When I was in sixth grade my friend Victoria and I walked home from the bus stop together. Sometimes we would find my neighbor’s mother out on their front porch. At the time, we thought she was quite old. Looking back, I suspect she was in her eighties. We would stop and talk with her about things that we weren’t necessarily interested in, like baseball. Somehow it didn’t matter, we just liked talking to her. She made everything sound interesting, and I remember those visits fondly to this day.
I’ve always enjoyed spending time with seniors. I even recently offered lessons at my local senior center to help teach them how to use their smart phones. It was a rewarding challenge, and I learned from them too. The biggest lesson I’ve learned from my elders, the one I want to share with you, is that anyone can change at any age. There is no law, rule, commandment, or ordinance that limits us from changing our minds, hobbies, habits, or perspectives upon reaching an AARP-eligible age.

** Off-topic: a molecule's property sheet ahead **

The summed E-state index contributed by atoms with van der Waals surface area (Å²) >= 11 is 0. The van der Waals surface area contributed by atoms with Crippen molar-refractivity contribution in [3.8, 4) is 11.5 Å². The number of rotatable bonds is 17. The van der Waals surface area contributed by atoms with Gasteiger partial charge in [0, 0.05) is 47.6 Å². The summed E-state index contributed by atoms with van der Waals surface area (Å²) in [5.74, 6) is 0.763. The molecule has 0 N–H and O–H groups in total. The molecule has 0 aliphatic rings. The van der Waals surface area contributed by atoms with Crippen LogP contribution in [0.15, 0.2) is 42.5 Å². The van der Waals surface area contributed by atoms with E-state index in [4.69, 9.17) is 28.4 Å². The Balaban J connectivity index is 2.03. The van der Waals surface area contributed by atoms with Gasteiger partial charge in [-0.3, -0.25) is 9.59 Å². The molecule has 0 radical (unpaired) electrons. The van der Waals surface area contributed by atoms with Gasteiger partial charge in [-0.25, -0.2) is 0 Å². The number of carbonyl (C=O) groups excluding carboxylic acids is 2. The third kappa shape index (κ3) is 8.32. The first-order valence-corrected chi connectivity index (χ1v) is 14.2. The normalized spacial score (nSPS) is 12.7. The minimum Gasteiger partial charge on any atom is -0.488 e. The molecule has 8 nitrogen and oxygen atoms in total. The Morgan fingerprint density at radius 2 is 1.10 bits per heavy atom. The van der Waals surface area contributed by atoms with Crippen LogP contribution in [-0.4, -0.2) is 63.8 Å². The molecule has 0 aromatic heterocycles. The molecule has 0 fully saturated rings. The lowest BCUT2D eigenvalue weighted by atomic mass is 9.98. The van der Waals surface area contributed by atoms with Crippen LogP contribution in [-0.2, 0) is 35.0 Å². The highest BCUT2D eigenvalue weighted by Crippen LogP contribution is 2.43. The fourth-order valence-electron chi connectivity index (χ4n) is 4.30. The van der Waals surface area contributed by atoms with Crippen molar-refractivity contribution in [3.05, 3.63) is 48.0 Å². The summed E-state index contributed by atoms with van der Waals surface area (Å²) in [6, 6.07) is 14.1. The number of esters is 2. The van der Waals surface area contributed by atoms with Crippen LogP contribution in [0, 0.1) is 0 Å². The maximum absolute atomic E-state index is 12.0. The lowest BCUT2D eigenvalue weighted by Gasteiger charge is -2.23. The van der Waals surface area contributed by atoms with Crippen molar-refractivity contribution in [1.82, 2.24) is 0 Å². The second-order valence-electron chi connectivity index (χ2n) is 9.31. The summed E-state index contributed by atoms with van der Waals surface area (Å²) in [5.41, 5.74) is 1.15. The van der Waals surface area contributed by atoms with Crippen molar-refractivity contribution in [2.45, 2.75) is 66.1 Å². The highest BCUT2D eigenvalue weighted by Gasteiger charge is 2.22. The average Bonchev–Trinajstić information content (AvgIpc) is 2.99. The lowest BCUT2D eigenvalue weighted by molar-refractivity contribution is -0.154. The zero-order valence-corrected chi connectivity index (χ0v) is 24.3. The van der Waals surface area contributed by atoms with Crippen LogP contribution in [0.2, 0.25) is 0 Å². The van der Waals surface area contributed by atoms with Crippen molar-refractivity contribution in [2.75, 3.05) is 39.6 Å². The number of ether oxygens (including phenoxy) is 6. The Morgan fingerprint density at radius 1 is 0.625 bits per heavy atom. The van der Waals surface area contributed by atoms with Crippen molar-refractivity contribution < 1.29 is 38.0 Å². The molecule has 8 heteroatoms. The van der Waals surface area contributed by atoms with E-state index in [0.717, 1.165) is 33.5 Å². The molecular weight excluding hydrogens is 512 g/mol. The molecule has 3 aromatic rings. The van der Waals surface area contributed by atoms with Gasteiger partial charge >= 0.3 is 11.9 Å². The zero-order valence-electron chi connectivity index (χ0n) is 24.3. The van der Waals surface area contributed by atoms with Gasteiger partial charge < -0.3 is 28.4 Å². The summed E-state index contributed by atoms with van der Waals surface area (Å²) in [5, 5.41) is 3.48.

I recently read a fabulous novel, The Secret Life of Hendrick Groen, 83¼ Years Old by Hendrik Groen and Hester Velmans. It was touching and at times hilarious. It was a delightful story of a pensioner living in a Netherlands retirement home who wants more out of life. His life is replete with constraints: his age, the retirement house rules, and the constraints life places on him and his friends. And yet at 83¼ Hendrik makes changes.
One of the subtlest yet most impactful changes Henrick makes is increasing his own resiliency. He meets each challenge he faces with greater grace and a more positive perspective. He didn’t set out to do that, but by taking on small changes and learning new ways to respond to unexpected changes, his appreciation for and acceptance of life grew. Who among us couldn’t use a little more of that? And I suspect you, like me, are a bit younger than 83¼-years-old.